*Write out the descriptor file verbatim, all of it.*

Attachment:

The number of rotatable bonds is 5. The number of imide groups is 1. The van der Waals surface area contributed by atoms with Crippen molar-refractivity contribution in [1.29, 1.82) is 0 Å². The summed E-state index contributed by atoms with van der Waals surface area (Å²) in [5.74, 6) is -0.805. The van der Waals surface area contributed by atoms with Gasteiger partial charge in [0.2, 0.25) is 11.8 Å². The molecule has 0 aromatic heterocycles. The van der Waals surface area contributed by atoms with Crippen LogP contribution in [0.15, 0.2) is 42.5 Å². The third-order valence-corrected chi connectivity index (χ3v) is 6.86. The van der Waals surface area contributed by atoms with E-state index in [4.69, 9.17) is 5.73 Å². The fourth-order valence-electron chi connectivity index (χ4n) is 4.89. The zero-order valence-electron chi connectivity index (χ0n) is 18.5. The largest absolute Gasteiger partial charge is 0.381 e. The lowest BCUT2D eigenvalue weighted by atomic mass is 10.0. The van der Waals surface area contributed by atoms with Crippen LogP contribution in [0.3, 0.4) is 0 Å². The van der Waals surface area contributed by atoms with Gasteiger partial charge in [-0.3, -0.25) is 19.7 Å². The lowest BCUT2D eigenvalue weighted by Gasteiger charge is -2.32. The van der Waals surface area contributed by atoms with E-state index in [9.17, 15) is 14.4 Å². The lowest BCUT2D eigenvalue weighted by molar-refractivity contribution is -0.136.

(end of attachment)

The number of rotatable bonds is 5. The number of imide groups is 1. The van der Waals surface area contributed by atoms with Crippen molar-refractivity contribution in [1.29, 1.82) is 0 Å². The summed E-state index contributed by atoms with van der Waals surface area (Å²) in [5.74, 6) is -0.805. The van der Waals surface area contributed by atoms with Gasteiger partial charge in [0.2, 0.25) is 11.8 Å². The molecule has 0 aromatic heterocycles. The van der Waals surface area contributed by atoms with Crippen LogP contribution in [0.15, 0.2) is 42.5 Å². The third-order valence-corrected chi connectivity index (χ3v) is 6.86. The van der Waals surface area contributed by atoms with E-state index in [4.69, 9.17) is 5.73 Å². The fourth-order valence-electron chi connectivity index (χ4n) is 4.89. The zero-order valence-electron chi connectivity index (χ0n) is 18.5. The largest absolute Gasteiger partial charge is 0.381 e. The lowest BCUT2D eigenvalue weighted by atomic mass is 10.0. The van der Waals surface area contributed by atoms with Crippen LogP contribution in [0.3, 0.4) is 0 Å². The van der Waals surface area contributed by atoms with Gasteiger partial charge in [-0.3, -0.25) is 19.7 Å². The lowest BCUT2D eigenvalue weighted by Gasteiger charge is -2.32. The van der Waals surface area contributed by atoms with E-state index in [9.17, 15) is 14.4 Å². The lowest BCUT2D eigenvalue weighted by molar-refractivity contribution is -0.136.